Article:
My favorite chapter was on Cosmology. He points out how our cosmology (the Big Bang) is treated like a religion and quotes cosmologist Edward Harrison, "The universe in which we live, or think we live, is mostly a world of our own making. The real Universe is unknown; it is everything, and we will never know what it is in its own right, independent of our changing opinions. There are, however, universes, which are our models of the Universe, and cosmology is a study of these universes. A universe is a mask fitted on the face of the unknown Universe. Our universe is the only rational universe. Ones that came before us are mythologies. Contemporaries who disagree with our cosmology are crackpots. Cosmoslogy is a new-time religion." Those disagreeing contemporaries committ professional suicide. (As a side note, I found it interesting that instead of discussing ancient advances in cosmology, almost the whole chapter is ridiculing our current big bang theory. Again, not that I disagree, I just find it amusing. Although he mocked Stephen Hawking too--Ruff!) He does point out how similar our Big Bang theory is to Indian cosmology. Indians are very abstact thinkers, I have to say. I loved just thinking about this (from a 9th century Hindu text):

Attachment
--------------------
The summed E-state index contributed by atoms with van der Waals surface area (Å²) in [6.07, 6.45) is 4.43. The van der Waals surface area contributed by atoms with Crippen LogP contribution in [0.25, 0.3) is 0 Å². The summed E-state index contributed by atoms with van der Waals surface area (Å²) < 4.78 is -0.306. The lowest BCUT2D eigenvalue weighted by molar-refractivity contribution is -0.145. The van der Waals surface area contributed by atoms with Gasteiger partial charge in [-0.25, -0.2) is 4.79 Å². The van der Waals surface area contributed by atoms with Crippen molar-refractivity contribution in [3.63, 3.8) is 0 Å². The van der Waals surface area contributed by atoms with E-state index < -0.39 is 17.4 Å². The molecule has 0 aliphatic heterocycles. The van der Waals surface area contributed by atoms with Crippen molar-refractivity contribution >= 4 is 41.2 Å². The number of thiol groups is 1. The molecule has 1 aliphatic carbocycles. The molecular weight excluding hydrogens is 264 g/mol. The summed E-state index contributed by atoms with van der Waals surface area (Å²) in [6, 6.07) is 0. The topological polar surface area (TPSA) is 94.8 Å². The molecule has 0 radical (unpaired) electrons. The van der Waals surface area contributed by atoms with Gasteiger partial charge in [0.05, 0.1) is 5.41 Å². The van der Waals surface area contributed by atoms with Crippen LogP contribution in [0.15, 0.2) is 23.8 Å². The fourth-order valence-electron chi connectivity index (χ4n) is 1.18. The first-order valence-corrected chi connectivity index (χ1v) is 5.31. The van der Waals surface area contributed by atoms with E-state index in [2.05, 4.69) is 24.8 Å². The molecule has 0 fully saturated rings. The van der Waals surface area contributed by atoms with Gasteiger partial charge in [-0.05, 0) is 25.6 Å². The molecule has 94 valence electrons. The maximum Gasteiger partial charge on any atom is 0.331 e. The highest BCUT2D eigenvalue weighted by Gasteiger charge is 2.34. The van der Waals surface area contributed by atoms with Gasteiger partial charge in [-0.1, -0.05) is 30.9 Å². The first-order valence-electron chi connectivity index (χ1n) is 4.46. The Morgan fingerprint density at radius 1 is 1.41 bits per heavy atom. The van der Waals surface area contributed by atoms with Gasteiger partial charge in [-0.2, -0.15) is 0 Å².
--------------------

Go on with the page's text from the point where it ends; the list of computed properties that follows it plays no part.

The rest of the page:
Some foolish men declare that Creator made the world....

If God created the world, where was he before creation?
If you say he was transcendent then, and needed no support, where is he now?
No single being had the skill to make this world--
For how can an immaterial god create that which is material?

How could God have made the world without any raw material?
If you say he made this first, and then the world, you are faced with endless regression.